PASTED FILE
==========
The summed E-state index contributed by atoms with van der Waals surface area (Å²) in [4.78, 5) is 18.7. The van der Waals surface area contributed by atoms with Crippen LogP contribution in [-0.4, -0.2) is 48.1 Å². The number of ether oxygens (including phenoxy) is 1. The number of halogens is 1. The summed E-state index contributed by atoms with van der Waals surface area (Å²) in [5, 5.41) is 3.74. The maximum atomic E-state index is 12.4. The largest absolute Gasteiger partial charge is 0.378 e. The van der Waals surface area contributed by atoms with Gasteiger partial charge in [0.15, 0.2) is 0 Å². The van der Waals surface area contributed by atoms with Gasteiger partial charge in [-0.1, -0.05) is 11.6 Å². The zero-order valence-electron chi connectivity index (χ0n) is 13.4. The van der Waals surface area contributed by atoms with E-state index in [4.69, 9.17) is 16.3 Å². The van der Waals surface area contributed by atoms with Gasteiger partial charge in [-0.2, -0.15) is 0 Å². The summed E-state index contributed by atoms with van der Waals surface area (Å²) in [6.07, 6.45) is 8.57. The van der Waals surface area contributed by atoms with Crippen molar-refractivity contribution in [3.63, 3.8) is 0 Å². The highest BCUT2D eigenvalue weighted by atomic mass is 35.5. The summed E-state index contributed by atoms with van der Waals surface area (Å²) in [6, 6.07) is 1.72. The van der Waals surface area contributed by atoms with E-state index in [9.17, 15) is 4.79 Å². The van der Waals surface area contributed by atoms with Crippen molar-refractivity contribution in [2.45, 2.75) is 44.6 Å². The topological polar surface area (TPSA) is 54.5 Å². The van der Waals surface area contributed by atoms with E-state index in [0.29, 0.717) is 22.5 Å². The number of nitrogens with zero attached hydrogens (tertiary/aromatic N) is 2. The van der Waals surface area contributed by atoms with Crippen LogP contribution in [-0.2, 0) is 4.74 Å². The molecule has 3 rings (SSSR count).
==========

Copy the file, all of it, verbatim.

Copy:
The summed E-state index contributed by atoms with van der Waals surface area (Å²) in [4.78, 5) is 18.7. The van der Waals surface area contributed by atoms with Crippen LogP contribution in [-0.4, -0.2) is 48.1 Å². The number of ether oxygens (including phenoxy) is 1. The number of halogens is 1. The summed E-state index contributed by atoms with van der Waals surface area (Å²) in [5, 5.41) is 3.74. The maximum atomic E-state index is 12.4. The largest absolute Gasteiger partial charge is 0.378 e. The van der Waals surface area contributed by atoms with Gasteiger partial charge in [0.15, 0.2) is 0 Å². The van der Waals surface area contributed by atoms with Gasteiger partial charge in [-0.1, -0.05) is 11.6 Å². The zero-order valence-electron chi connectivity index (χ0n) is 13.4. The van der Waals surface area contributed by atoms with E-state index in [4.69, 9.17) is 16.3 Å². The van der Waals surface area contributed by atoms with Gasteiger partial charge in [-0.2, -0.15) is 0 Å². The summed E-state index contributed by atoms with van der Waals surface area (Å²) in [6.07, 6.45) is 8.57. The van der Waals surface area contributed by atoms with Crippen molar-refractivity contribution in [3.63, 3.8) is 0 Å². The highest BCUT2D eigenvalue weighted by atomic mass is 35.5. The summed E-state index contributed by atoms with van der Waals surface area (Å²) in [6, 6.07) is 1.72. The van der Waals surface area contributed by atoms with E-state index in [9.17, 15) is 4.79 Å². The van der Waals surface area contributed by atoms with Crippen molar-refractivity contribution in [2.45, 2.75) is 44.6 Å². The topological polar surface area (TPSA) is 54.5 Å². The van der Waals surface area contributed by atoms with E-state index in [0.29, 0.717) is 22.5 Å². The number of nitrogens with zero attached hydrogens (tertiary/aromatic N) is 2. The van der Waals surface area contributed by atoms with Crippen LogP contribution in [-0.2, 0) is 4.74 Å². The molecule has 3 rings (SSSR count).